Ghost Talkersby Mary Robinette Kowal
Published on August 16, 2016 by Tor
Genres: Adult, Fantasy, Historical
Format: ARC, eBook
Source: Publisher (via NetGalley)
Book Depository / Amazon / Barnes & Noble
Ginger Stuyvesant, an American heiress living in London during World War I, is engaged to Captain Benjamin Hartshorne, an intelligence officer. Ginger is a medium for the Spirit Corps, a special Spiritualist force.
Each soldier heading for the front is conditioned to report to the mediums of the Spirit Corps when they die so the Corps can pass instant information about troop movements to military intelligence.
Ginger and her fellow mediums contribute a great deal to the war efforts, so long as they pass the information through appropriate channels. While Ben is away at the front, Ginger discovers the presence of a traitor. Without the presence of her fiance to validate her findings, the top brass thinks she's just imagining things. Even worse, it is clear that the Spirit Corps is now being directly targeted by the German war effort. Left to her own devices, Ginger has to find out how the Germans are targeting the Spirit Corps and stop them. This is a difficult and dangerous task for a woman of that era, but this time both the spirit and the flesh are willing…
The world is in the midst of World War I. Men are out on the battle front while women do what they can in hospitality tents and in the field as nurses. Except for Ginger Stuyvesant who isn’t like most women. In fact, she’s downright supernatural.
Ghost Talkers is a new fantasy about a medium and how she aids soldiers in finding peace — after she hears their final reports. The Spirit Corps encompass a secret division that has conditioned soldiers to report in upon their death to mediums who send the information back to the war front. Once the book turned from setting the scene to the mystery of the traitor, I was hooked. I loved the idea of the Spirit Corps and their involvement in the war. At the very least, it made history a little more interesting. Though an alternate universe to ours, I never felt like it was odd that suddenly mediums and ghosts existed. For all I knew, while reading, this is how it actually happened.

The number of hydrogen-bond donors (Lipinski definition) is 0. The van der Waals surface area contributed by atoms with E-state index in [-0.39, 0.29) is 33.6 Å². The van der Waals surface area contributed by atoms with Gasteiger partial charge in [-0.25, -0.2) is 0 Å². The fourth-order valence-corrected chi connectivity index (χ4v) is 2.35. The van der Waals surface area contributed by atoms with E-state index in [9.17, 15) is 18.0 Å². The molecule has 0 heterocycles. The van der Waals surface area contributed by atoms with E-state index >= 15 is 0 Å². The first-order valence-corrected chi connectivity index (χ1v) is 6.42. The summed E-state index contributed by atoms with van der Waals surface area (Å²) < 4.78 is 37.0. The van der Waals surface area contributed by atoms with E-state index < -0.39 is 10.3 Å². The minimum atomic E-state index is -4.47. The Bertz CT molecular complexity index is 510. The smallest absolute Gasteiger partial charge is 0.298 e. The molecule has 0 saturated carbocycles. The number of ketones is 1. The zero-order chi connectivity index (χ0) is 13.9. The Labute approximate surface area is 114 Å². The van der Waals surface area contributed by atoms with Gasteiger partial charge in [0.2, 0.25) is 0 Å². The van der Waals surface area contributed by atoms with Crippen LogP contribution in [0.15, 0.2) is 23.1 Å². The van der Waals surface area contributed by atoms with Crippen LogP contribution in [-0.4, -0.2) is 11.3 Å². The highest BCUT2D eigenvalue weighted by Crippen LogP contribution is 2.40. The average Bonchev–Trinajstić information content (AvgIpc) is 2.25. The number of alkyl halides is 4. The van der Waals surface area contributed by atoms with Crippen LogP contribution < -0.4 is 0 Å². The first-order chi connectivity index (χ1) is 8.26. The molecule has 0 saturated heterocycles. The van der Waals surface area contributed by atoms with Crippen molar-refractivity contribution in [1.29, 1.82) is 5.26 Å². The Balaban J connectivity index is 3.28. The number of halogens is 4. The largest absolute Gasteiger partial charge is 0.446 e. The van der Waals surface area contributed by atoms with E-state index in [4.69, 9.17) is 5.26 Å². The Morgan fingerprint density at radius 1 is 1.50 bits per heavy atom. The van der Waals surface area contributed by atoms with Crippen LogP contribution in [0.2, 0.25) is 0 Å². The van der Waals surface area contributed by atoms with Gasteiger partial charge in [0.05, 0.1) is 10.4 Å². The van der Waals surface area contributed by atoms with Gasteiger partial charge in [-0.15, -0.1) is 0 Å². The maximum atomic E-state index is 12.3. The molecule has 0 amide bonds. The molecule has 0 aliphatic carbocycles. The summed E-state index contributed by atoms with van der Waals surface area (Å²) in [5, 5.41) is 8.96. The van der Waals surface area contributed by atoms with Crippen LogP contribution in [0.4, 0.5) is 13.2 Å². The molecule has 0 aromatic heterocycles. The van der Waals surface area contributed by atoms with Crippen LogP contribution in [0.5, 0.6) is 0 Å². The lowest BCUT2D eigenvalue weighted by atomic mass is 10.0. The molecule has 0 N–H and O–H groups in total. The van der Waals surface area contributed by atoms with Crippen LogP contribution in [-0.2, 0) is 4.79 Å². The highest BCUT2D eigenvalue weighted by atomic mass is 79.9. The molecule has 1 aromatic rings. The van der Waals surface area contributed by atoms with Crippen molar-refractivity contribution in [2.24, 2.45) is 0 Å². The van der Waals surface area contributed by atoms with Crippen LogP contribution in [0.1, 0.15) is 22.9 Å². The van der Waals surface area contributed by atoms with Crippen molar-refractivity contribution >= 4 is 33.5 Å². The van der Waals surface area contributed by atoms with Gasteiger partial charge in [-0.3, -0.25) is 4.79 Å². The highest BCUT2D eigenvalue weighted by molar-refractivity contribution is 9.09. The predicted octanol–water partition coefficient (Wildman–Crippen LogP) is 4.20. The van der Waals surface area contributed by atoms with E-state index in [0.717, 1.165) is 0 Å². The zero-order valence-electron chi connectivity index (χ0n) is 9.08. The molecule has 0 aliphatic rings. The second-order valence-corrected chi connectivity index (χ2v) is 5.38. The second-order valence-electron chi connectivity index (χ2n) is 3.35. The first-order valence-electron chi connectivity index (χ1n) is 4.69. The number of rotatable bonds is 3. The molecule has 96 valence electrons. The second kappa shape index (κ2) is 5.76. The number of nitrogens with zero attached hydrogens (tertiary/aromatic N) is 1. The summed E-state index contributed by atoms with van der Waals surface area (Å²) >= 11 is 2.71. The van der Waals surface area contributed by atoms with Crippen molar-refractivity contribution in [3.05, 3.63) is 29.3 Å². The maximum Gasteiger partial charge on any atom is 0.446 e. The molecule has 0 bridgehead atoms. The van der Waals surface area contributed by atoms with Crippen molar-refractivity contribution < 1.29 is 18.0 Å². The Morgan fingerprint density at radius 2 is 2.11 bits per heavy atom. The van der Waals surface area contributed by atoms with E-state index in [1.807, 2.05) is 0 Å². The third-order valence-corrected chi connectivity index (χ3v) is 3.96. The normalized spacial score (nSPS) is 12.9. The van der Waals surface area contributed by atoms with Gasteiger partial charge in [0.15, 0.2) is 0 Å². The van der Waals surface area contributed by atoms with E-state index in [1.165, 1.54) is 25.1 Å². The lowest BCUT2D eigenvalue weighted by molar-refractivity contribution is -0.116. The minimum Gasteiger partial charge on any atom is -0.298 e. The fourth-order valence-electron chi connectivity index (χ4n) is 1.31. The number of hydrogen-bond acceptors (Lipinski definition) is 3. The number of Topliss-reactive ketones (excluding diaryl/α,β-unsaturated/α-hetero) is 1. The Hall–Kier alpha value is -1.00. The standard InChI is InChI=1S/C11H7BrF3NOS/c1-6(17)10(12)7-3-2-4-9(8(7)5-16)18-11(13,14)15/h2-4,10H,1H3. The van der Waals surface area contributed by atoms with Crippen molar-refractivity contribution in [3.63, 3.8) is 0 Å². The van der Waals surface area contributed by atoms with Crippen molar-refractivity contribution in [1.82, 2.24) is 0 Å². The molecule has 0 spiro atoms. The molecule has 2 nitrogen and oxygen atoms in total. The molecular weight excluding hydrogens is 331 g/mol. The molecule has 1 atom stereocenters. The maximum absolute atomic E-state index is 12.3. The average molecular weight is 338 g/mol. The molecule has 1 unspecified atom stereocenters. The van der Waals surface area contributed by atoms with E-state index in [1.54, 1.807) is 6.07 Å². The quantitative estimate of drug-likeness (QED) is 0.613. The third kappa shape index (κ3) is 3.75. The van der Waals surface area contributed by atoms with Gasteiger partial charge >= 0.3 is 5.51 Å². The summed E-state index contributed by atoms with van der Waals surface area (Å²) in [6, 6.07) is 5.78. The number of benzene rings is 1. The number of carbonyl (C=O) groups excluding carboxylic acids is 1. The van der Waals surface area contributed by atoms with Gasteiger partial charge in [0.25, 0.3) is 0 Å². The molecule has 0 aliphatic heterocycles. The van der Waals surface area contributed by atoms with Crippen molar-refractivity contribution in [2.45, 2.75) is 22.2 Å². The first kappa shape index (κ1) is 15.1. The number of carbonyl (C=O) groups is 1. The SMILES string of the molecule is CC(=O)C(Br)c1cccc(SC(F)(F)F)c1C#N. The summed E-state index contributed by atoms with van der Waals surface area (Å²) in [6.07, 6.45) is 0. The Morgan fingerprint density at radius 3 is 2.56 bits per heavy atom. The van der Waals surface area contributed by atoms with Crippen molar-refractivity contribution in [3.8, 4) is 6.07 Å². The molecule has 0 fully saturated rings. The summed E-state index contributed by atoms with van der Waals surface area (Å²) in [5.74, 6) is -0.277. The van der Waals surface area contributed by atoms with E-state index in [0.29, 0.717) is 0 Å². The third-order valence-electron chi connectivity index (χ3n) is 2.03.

Kowal has a way of completely twisting your emotions until you’re a bloody mess. This is fair warning to any who are easily swept away in the books they read. I became a medium, shadowing Ginger as she sought out the traitor all the while dealing with a tragedy that broke my heart. The attention to detail throughout the book was perfect. Enough to set the scene and submerge you completely but not so much that the story drowned in the exposition. It’s a fine balance that Kowal nailed.
I really loved Ginger’s character. She holds a lot of power without it going to her head, but what shines through is her love for her fiancé and the lengths she will go for him. And considering what that involves at times, it’s a wonder the woman remained sane. Her fiancé, Ben, was absolutely perfect and witnessing his character arc was gut-wrenching. Much like these two, the rest of the Ghost Talkers cast held their own and I’d love to read a spin-off novella for some of them like the medium Helen.
What really solidified this book for me was the fact that I’ve never read anything like it. I’m not partial to ghost-fantasties (Philippa Ballantine’s Geist being a rare exception) but this one worked. A good bit of the supernatural but mixed in with mystery against a war backdrop. Not only that, but the book didn’t shy away from gore without falling into horror (if that makes any sense). Death came in many forms and Kowal showed them all but I never felt turned off by it. Don’t get me wrong, I’m perfectly fine with blood and guts (hell, I read the Game of Thrones books) but I appreciated that Ghost Talkers brought in those not-so-pleasant scenes and made them palatable for a wider audience.
At the end of this book, I almost cried (definitely teared up a bit). To date, I can only think of two books that ever struck me in such an emotional way beside this book. I laughed (several times out loud startling my dogs). I pressed my Kindle closer to my face hoping that maybe I’ll suddenly be able to read faster and find out what happens next. I came as close to tears as any book as made me. This book managed to capture everything in one volume (though I would absolutely read a sequel if the author decided to write one).
Ghost Talkers is a fabulous historical fantasy that every lover of the genre should read (and everyone else on top of that). Though I read it as an eBook, I’ll definitely be buying this one in print.